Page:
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Officer Will Not Face Charges In Shooting Death of Unarmed Motorist

Officer Will Not Face Charges In Shooting Death of Unarmed Motorist

Federal prosecutors will not bring criminal charges against Officer Brian Trainer, a Washington D.C. police officer who shot and killed an unarmed motorcyclist named Terrence Sterling in 2016. The U.S. Attorney’s Office for D.C. said they could not find enough evidence to pursue the case.

In September of 2016, Trainer and his partner blocked the road so that Sterling couldn’t drive his motorcycle past them. Sterling had been spotted driving erratically and the officers were attempting to pull him over, but as Trainer was exiting his vehicle, Sterling accelerated his motorcycle and hit the police car door. Trainer responded by firing two shots into Sterling’s neck and side.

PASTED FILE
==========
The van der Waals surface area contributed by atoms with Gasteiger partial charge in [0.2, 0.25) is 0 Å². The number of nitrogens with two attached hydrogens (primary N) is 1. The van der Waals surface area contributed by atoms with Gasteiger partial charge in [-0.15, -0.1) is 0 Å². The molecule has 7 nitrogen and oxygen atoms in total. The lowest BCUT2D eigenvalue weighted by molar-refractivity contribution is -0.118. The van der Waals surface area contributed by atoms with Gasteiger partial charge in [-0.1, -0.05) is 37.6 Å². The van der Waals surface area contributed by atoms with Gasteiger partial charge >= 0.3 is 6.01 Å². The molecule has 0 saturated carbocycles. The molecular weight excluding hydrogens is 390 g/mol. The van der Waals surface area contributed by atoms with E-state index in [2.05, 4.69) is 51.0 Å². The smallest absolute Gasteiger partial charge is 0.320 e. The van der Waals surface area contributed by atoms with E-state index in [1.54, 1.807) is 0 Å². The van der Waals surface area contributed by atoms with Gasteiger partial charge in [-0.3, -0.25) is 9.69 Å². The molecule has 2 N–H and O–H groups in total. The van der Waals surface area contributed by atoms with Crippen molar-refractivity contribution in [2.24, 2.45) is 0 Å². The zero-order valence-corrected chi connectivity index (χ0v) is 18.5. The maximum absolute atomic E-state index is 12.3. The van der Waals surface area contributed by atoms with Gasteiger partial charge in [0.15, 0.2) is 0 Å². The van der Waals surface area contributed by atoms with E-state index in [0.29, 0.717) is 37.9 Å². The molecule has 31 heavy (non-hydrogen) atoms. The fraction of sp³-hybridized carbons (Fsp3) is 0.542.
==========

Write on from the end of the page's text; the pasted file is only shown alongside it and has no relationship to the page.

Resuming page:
Sterling had been clocked driving at speeds of 100 mph, and according to police, an autopsy found his blood alcohol level to be twice the legal limit.

“After a careful, thorough, and independent review of the evidence, federal prosecutors have found insufficient evidence to prove beyond a reasonable doubt that the officer willfully used unreasonable force and/or was not acting in self-defense when he discharged his service weapon at Mr. Sterling,” according to the statement from the office of U.S. Attorney for the District Channing D. Phillips.

Trainer will not face criminal charges, but Washington D.C. Mayor Muriel E. Bowser confirmed that the police department has asked for his resignation. “I do not believe there can be real accountability if the officer remains on the force,” Bowser said in a statement.

Sterling’s father gave a statement outside the U.S. Attorney’s office, saying “My son was loved by his family, his community, and the community at large. You all have not heard yet the enormity of the loss of my son.”

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